AES 125th Convention
San Francisco, CA, USA
October 2-5, 2008
AES Paper Ordering
Single Convention Papers are available through the AES Paper Search and Shop facility.
A Parametric Instrument Codec for Very Low Bit Rates
Arnold, Mirko; Schuller, Gerald
A technique for the compression of guitar signals is presented which utilizes a simple model of the guitar. The goal for the codec is to obtain acceptable quality at significantly lower bitrates compared to universal audio codecs. This instrument codec achieves its data compression by submitting an excitation function and model parameters to the receiver instead of the waveform. The parameters are extracted from the signal using weighted least squares approximation in the frequency domain. For evaluation a listening test has been conducted and the results are presented. They show that this compression technique provides a quality level comparable to recent universal audio codecs. The usability however is at this stage limited to very simple guitar melody lines.
Stereo ACC Real-Time Audio Communication
Ferreira, Anibal; Abreu, Filipe; Sinha, Deepen
Audio Communication Coder (ACC) is a codec that has been optimized for monophonic encoding of mixed speech/audio material while minimizing codec delay and improving intrinsic error robustness. In this paper we describe two major recent algorithmic improvements to ACC: on-the-fly bit rate switching and coding of stereo. A combination of source, parametric and perceptual coding techniques allows a very graceful switching between different bit rates with minimal impact on the subjective quality. A real-time GUI demonstration platform is available that illustrates the ACC operation from 16 kbit/s mono till 256 kbit/s stereo. A real-time two-way stereo communication platform over Bluetooth has also been implemented that illustrates the ACC operational flexibility and robustness in error-prone environments.
MPEG-4 Enhanced Low Delay AAC - A New Standard for High Quality Communication
Schnell, Markus; Schmidt, Markus; Jander, Manuel; Albert, Tobias; Geiger, Ralf; Ruoppila, Vesa; Ekstrand, Per; Bernhard, Grill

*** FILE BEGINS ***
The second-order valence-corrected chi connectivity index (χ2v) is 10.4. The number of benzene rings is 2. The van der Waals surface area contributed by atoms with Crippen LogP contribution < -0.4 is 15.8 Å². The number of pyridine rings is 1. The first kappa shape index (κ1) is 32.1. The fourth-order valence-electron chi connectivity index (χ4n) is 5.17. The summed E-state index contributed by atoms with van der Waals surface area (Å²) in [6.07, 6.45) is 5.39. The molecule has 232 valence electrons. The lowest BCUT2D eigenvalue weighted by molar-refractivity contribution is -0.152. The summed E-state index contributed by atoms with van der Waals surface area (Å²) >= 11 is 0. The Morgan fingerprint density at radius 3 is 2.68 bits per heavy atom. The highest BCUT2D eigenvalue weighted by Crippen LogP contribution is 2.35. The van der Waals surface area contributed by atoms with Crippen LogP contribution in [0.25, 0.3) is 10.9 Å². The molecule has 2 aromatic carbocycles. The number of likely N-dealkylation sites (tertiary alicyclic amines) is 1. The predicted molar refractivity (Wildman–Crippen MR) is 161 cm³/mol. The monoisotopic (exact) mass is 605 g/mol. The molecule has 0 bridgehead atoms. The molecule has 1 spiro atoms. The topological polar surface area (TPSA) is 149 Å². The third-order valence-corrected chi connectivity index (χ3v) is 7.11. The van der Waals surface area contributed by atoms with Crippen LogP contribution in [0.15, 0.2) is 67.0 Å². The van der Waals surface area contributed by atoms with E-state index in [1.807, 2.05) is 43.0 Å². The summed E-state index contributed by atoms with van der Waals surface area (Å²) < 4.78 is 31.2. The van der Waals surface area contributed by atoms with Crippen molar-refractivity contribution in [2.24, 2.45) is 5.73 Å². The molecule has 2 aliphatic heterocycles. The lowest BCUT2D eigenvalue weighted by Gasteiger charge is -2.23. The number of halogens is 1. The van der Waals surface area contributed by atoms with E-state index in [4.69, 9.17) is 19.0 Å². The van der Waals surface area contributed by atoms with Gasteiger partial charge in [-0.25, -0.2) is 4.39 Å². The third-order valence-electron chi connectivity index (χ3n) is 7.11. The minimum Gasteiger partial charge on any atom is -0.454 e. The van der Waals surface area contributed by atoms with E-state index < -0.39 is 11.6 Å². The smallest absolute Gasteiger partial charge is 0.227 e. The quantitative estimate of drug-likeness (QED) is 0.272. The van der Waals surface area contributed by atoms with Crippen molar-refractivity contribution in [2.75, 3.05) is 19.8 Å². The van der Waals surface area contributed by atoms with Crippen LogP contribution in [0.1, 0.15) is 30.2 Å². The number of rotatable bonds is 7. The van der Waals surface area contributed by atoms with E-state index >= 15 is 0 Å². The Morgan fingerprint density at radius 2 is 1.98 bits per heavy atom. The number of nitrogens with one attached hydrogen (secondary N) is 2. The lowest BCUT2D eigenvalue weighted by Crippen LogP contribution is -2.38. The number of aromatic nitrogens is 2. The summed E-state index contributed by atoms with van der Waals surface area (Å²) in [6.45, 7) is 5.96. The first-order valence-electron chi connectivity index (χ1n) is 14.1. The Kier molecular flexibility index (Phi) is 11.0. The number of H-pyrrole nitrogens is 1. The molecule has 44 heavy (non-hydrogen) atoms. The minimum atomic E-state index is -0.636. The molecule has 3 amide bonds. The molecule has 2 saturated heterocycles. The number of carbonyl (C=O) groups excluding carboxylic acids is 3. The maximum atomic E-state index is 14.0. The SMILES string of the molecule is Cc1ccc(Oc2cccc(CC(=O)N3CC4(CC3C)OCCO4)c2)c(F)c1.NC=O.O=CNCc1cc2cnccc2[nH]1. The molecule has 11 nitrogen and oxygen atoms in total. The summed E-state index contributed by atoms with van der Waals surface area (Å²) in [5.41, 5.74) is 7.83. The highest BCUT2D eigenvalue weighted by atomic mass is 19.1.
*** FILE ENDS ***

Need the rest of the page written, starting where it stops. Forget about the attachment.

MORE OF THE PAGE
The MPEG Audio group has recently concluded the standardization process for the MPEG-4 Enhanced Low Delay AAC (AAC-ELD) codec. This codec is a new member of the MPEG Advanced Audio Coding family. It represents the efficient combination of the AAC Low Delay codec and the Spectral Band Replication (SBR) technique known from HE-AAC. This paper provides a complete overview of the underlying technology, presents points of operation as well as applications and discusses MPEG verification test results.
Efficient Detection of Exact Redundancies in Audio Signals
Zapata G., José; Garcia, Ricardo A.
An efficient method to identify bitwise identical long-time redundant segments in audio signals is presented. It uses audio segmentation with simple time domain features to identify long term candidates for similar segments, and low level sample accurate metrics for the final matching. Applications in compression (lossy and lossless) of music signals (monophonic and multichannel) are discussed.
An Improved Distortion Measure for Audio Coding and a Corresponding Two-Layered Trellis Approach for Its Optimization
Melkote, Vinay; Rose, Kenneth
The efficacy of rate-distortion optimization in audio coding is constrained by the quality of the distortion measure. The proposed approach is motivated by the observation that the Noise-to-Mask Ratio (NMR) measure, as it is widely used, is only well adapted to evaluate relative distortion of audio bands of equal width on the Bark scale. We propose a modification of the distortion measure to explicitly account for Bark bandwidth differences across audio coding bands. Substantial subjective gains are observed when this modification over plain NMR is used in the Two Loop Search, for quantization and coding parameters of scalefactor bands in an AAC encoder. Comprehensive optimization of the new measure, over the entire audio file, is then performed using a two-layered trellis approach, and yields nearly artifact-free audio even at low bit-rates.
Spatial Audio Scene Coding
Goodwin, Michael; Jot, Jean-Marc
This paper provides an overview of a framework for generalized multichannel audio processing. In this Spatial Audio Scene Coding (SASC) framework, the central idea is to represent an input audio scene in a way that is independent of any assumed or intended reproduction format. This format-agnostic parameterization enables optimal reproduction over any given playback system as well as flexible scene modification. The signal analysis and synthesis tools needed for SASC are described, including a presentation of new approaches for multichannel primary-ambient decomposition. Applications of SASC to spatial audio coding, upmix, phase-amplitude matrix decoding, multichannel format conversion, and binaural reproduction are discussed.
Microphone Front-Ends for Spatial Audio Coders
Spatial audio coders, such as MPEG Surround, have enabled low bitrate and stereo backwards compatible coding of multi-channel surround audio. Directional audio coding (DirAC) can be viewed as spatial audio coding designed around specific microphone front-ends. DirAC is based on B-format spatial sound analysis and has no direct stereo backwards compatibility. We are presenting a number of two capsule based stereo compatible microphone front-ends and corresponding spatial audio coder modifications which enable the use of spatial audio coders to directly capture and code surround sound.
Spatialized Additive Synthesis of Environmental Sounds
Verron, Charles; Aramaki, Mitsuko; Kronland-Martinet, Richard; Pallone, Grégory